Grizzlies point guard Mike Conley had a simple goal for his first game back: “I just wanted to not mess up anything, to keep everybody involved and still pick and choose my spots to be aggressive.”

49. Last Word: No Bern, Say No More and The Daily Mail Comes For A Visit -

Democratic presidential contender and Vermont Senator Bernie Sanders didn’t make it the city after all following the weekend’s debate among the Democratic presidential contenders.

50. Last Word: Tri-State's Deal With First Tennessee, Matt Barnes' Fine and The Grind -

It sounds strange to refer to this as a holiday weekend – the anniversary of the birth of Dr. Martin Luther King Jr.
Holidays suggest something different than the rededication to purpose so many of us stress as our definition of this day honoring the memory of a leader whose life made it difficult to imagine what our society would be like without his presence.
That we feel compelled to express the meaning of the day through actions and a recommitment to principles buffeted by reality reflects a hope that we wish to retain as first-hand memories of King’s life fade and his legacy endures.

51. Events -

National Civil Rights Museum will host King Day 2016 on Monday, Jan. 18, from 8 a.m. to 6 p.m. at the museum, 450 Mulberry St. This year’s theme is “Speaking Truth to Power,” and activities will include family entertainment, youth-centered learning, Mid-South Food Bank and Lifeblood drives, and more. Admission is $5 for all ages, $3 with food bank donation, or free with blood donation. Visit civilrightsmuseum.org.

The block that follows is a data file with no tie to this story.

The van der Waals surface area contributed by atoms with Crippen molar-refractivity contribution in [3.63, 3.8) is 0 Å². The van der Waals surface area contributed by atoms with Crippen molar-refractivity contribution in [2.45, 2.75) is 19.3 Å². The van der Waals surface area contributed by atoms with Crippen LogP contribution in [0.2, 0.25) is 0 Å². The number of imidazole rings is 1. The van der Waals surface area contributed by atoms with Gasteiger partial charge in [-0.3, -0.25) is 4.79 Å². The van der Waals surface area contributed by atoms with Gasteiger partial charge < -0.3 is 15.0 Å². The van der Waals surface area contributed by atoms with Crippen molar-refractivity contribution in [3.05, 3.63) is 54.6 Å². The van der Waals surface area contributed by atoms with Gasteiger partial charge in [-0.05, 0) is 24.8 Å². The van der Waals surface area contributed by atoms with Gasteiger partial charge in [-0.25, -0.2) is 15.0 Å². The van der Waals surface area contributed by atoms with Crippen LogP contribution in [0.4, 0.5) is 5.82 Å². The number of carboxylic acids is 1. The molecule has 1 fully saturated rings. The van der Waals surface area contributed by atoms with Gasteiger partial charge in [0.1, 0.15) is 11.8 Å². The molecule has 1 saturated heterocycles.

52. The Week Ahead: Jan. 18, 2016 -

How was your weekend Memphis? Here are some local events to keep on your radar this week, from a full slate of MLK activities to a David Bowie tribute to a Marco Rubio fundraiser…

53. Thousands Expected For MLK Day Memphis Cleanup -

Three local organizations are observing Martin Luther King Jr. Day with a citywide cleanup expected to draw thousands of Memphians.

54. First Tennessee Invests in Tri-State Bank -

As of Dec. 31, Tri-State Bank of Memphis has secured almost $5 million in new capital, an investment fueled in part by an “unprecedented transaction” between it and First Tennessee Bank.

55. Snapshots: 200 Become American Citizens in Memphis -

More than 200 individuals became new American citizens at naturalization ceremonies held in Memphis last week in honor of Martin Luther King Jr. Day.

U.S. Citizenship and Immigration Services administered the Oath of Allegiance to the candidates Friday, Jan. 15, in a pair of events at the Benjamin L. Hooks Central Library, 3030 Poplar Ave.

56. Events -

National Civil Rights Museum will host King Day 2016 on Monday, Jan. 18, from 8 a.m. to 6 p.m. at the museum, 450 Mulberry St. Activities will include family entertainment, youth-centered learning, Mid-South Food Bank and Lifeblood drives, and more. Admission is $5 for all ages, $3 with food bank donation, or free with blood donation. Visit civilrightsmuseum.org.

57. Events -